Cape May Rare Bird Alert - 8/6/1998
You have reached the Cape May Birding Hotline, a service of New Jersey Audubon Society's Cape May Bird Observatory. Highlights for the week ending August 6 include reports of WHITE IBIS, LONG-BILLED DOWITCHER, UPLAND SANDPIPER, other bird news, local nature notes, and news of CMBO.

A flock of 14 WHITE IBIS was seen as they flew across the Maurice River in Cumberland County headed from Bivalve towards East Point. This flock is very similar in size to the 15 seen at the South Cape May Meadows (SCMM) on July 5, and may or may not represent the same birds.

Two LONG-BILLED DOWITCHERS were in the SCMM on July 31, with that number growing to three on August 1. One was also a fly-by at the Higbee Beach dike on the 1st.

UPLAND SANDPIPERS were recorded as fly-bys at the SCMM on July 31st, and at Cape May Point and the Higbee Beach dike on August 1.

Shorebird migration has kicked into full gear. The SCMM has had a good mixture of birds. In addition to numbers of regular migrants (i.e. SEMIPALMATED SANDPIPERS & LEAST SANDPIPERS, GREATER YELLOWLEGS, LESSER YELLOWLEGS, SHORT-BILLED DOWITCHERS, SPOTTED SANDPIPERS and SEMIPALMATED PLOVERS), there have also been fair numbers of PECTORAL and SOLITARY SANDPIPERS, with a few STILT SANDPIPERS & WESTERN SANDPIPERS, and an occasional WHIMBREL. The sand bars at Stone Harbor Point have had good numbers of birds that prefer that habitat. On August 3, there were 200 RED KNOTS, 110 AMERICAN OYSTERCATCHERS, over 50 of both BLACK-BELLIED PLOVER and SEMIPALMATED PLOVER, and 35 WILLETS.

A cold front on August 1 brought the first good wave of warblers. The morning flight at Higbee Beach dike had 40 YELLOW WARBLERS, 25 NORTHERN WATERTHRUSHES, 12 AMERICAN REDSTARTS, and individual BLACK AND WHITE and PROTHONOTARY WARBLERS. a few EASTERN KINGBIRDS, INDIGO BUNTINGS, and BLUE-GRAY GNATCATCHERS were also moving. All these birds were flying out, headed north. Elsewhere on the 1st, the fields at Higbee Beach had two or three BLUE-WINGED WARBLERS and a LEAST FLYCATCHER.

A migrant NORTHERN HARRIER was at the Higbee dike on August 1, while a MERLIN was at the Cape May Point SP and COOPER'S HAWK was at the SCMM on the same day.

Local nature Notes follow: The five hummingbird feeders at CMBO's Research & Education Center in Goshen are being emptied every two days by persistent and numerous Ruby-throated Hummingbirds. Local birds are being joined by migrants to put on an impressive show. Remember to continue to clean your hummingbird feeders once a week and refill with fresh solution. A WIDOW SKIMMER, a dragonfly previously named Pied Skimmer, was seen in the Villas on July 27, a first record for Cape May County (although they occur in parts of Cumberland County). Cold fronts that bring birds also bring influxes of dragonflies, and later will bring influxes of Monarch butterflies. Spot-winged & Wandering Gliders, Swamp and Green Darners, and Black & Carolina Saddlebags are the five most numerous migrants. COMET DARNERS are much less common migrants and two were on Cape May Point on August 2 during the CMBO Sunday butterfly walk. The walk also enjoyed a PIPEVINE SWALLOWTAIL, a rare visitor to the area. The last brood of NORTHERN BROKEN DASHES, a fold-winged skipper, is on the wane, Juniper Hairstreaks are in the middle of their final brood, while the last seasonal brood of Zabulon Skippers has just gotten under way. Among several other species, five JUNIPER HAIRSTREAK and three NORTHERN BROKEN DASHES were seen on the butterfly walk, also.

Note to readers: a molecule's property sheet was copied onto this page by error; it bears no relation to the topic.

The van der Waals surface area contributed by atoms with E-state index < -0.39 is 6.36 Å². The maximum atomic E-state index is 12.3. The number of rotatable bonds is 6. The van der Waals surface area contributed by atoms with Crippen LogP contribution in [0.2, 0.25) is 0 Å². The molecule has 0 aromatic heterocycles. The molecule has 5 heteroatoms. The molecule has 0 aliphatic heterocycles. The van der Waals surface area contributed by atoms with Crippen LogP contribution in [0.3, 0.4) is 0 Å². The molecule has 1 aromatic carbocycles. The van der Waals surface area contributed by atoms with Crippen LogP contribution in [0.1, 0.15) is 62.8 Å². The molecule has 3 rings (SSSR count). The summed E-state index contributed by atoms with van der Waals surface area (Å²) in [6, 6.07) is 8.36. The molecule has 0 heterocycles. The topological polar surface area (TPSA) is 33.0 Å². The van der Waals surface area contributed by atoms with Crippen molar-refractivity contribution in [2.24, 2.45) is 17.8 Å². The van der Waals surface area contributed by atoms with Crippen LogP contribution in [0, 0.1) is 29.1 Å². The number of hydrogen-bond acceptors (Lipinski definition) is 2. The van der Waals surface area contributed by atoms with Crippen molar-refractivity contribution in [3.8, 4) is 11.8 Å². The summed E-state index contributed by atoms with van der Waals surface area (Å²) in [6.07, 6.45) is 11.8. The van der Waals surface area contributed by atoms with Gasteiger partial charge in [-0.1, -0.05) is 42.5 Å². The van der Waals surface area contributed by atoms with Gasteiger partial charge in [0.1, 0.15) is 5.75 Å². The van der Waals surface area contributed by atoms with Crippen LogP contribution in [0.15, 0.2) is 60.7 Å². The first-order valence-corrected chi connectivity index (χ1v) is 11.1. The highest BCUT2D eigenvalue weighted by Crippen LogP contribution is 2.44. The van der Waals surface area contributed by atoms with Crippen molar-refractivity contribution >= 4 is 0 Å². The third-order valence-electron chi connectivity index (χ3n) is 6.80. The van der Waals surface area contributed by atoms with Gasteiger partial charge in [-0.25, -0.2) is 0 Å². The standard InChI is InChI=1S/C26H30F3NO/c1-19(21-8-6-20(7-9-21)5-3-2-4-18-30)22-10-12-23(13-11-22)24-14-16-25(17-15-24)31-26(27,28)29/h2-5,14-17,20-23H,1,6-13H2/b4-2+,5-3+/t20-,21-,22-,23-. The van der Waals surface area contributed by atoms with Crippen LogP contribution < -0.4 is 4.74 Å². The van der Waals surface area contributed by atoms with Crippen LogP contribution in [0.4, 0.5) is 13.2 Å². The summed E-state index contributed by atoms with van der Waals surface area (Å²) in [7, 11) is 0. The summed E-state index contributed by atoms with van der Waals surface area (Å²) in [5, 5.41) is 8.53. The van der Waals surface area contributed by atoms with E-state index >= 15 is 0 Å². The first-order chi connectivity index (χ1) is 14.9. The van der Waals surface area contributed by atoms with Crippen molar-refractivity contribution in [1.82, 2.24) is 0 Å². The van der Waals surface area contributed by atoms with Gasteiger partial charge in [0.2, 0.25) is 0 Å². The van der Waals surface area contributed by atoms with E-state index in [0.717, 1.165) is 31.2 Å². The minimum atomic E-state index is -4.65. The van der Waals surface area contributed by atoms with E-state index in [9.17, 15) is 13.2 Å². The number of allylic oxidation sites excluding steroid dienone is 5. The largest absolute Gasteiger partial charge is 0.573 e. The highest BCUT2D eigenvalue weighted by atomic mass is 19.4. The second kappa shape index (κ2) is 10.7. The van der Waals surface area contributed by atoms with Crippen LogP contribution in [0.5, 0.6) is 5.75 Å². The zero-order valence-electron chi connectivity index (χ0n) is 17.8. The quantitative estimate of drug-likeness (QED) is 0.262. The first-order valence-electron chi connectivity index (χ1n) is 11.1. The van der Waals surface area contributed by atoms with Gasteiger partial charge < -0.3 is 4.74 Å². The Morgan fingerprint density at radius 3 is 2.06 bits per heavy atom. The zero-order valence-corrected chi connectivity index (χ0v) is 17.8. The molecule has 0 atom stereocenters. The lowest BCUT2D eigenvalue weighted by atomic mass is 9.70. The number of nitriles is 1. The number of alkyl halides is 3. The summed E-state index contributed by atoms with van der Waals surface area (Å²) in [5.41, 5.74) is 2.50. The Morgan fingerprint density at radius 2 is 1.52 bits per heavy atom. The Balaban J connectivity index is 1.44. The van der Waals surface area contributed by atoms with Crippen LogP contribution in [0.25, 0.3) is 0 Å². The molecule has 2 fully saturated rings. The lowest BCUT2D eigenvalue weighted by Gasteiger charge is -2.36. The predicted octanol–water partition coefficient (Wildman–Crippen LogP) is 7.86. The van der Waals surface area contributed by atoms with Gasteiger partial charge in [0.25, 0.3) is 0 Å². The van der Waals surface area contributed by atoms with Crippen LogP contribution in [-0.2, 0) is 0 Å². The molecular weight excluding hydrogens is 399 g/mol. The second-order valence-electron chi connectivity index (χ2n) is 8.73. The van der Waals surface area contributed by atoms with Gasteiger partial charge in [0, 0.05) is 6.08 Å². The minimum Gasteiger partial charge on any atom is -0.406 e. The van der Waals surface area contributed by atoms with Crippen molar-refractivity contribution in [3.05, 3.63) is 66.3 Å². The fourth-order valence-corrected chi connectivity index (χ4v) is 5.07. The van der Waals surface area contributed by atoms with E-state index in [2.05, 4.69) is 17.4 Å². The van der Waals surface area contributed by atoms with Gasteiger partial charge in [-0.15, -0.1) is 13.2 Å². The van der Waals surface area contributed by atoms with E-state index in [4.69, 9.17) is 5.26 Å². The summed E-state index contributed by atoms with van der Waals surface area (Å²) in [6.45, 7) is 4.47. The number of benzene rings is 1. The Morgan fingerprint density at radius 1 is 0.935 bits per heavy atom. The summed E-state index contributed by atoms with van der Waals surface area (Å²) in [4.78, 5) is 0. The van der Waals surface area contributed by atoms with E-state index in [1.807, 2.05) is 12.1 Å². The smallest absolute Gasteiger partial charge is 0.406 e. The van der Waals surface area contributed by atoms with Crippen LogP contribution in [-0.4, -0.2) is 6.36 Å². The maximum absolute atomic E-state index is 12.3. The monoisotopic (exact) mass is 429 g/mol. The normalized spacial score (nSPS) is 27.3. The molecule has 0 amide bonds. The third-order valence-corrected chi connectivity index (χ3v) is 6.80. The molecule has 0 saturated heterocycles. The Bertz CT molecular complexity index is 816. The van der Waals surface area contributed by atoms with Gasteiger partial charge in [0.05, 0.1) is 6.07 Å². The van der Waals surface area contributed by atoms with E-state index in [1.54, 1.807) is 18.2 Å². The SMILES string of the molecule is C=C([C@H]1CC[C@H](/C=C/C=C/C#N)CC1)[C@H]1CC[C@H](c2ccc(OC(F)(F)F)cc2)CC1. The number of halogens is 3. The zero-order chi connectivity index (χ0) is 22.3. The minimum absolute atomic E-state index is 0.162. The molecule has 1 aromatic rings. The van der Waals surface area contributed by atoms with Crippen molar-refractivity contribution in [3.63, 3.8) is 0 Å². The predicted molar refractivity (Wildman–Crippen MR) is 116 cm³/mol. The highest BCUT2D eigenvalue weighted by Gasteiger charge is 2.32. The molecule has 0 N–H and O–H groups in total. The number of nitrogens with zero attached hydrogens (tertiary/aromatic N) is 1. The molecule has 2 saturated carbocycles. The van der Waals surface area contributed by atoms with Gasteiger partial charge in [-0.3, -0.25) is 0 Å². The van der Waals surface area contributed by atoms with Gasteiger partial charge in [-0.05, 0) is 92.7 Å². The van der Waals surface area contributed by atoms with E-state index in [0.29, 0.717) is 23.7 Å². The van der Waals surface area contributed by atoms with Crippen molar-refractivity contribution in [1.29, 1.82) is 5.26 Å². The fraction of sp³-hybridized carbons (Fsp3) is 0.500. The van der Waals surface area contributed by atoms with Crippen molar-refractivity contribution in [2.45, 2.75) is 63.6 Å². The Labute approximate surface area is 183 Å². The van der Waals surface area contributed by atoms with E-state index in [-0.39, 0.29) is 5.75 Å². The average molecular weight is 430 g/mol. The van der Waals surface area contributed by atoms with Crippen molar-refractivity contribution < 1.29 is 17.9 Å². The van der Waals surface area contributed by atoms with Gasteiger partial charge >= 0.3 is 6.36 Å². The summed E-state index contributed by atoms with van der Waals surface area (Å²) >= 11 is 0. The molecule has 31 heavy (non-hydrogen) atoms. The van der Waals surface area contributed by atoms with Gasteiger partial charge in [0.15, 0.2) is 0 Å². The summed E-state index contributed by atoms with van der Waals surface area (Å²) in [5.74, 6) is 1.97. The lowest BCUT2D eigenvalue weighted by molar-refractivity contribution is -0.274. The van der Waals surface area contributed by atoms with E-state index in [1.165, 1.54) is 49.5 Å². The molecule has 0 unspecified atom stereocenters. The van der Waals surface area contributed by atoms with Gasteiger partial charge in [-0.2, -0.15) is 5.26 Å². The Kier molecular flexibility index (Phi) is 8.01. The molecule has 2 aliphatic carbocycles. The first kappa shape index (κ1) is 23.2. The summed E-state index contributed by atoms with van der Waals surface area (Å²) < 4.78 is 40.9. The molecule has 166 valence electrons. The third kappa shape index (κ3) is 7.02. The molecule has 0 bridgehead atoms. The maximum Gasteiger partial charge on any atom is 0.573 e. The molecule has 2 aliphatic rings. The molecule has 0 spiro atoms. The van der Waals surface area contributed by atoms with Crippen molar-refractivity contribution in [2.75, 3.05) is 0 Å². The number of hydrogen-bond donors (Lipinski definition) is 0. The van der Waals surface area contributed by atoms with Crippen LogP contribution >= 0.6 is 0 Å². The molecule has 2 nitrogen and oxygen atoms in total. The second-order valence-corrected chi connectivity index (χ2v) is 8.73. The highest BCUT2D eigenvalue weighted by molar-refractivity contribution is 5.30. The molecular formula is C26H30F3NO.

The Cape May Bird Observatory has daily walks, requiring no preregistration, and many special field trips and programs that do. To receive a copy of our Program Schedule, stop our centers, or call 609-861-0700, or go to New Jersey Audubon's WEB SITE at http://www.njaudubon.org

The Cape May Bird Observatory is a research and education unit of the New Jersey Audubon Society. Our aim is to perpetuate and preserve the ornithological significance of Cape May. Your membership supports these goals and this hotline. For more information call 609-861-0700 or send a request for information to CMBO, 600 Route 47 North, Cape May Court House, NJ 08210. Don't hesitate to visit our two centers of activity. CMBO's Center for Research & Education is located at 600 Route 47 North in Goshen. CMBO's Northwood Center is located at 701 East Lake Drive in Cape May Point. Both centers feature gardens, feeding stations, nature & book stores, and birding information. The Center in Goshen also has a wildlife art gallery, featuring artists, photographer, and carvers. Each Center is OPEN DAILY 10-5.

The Cape May Birding Hotline is a service of New Jersey Audubon's Cape May Bird Observatory and details sightings from Cape May, Cumberland, and Atlantic Counties and near shore waters. Updates are made on Thursday evenings, more often if warranted. Please report sightings of rare or unusual birds to CMBO at 609-884-2736. Thanks for calling and GOOD BIRDING!

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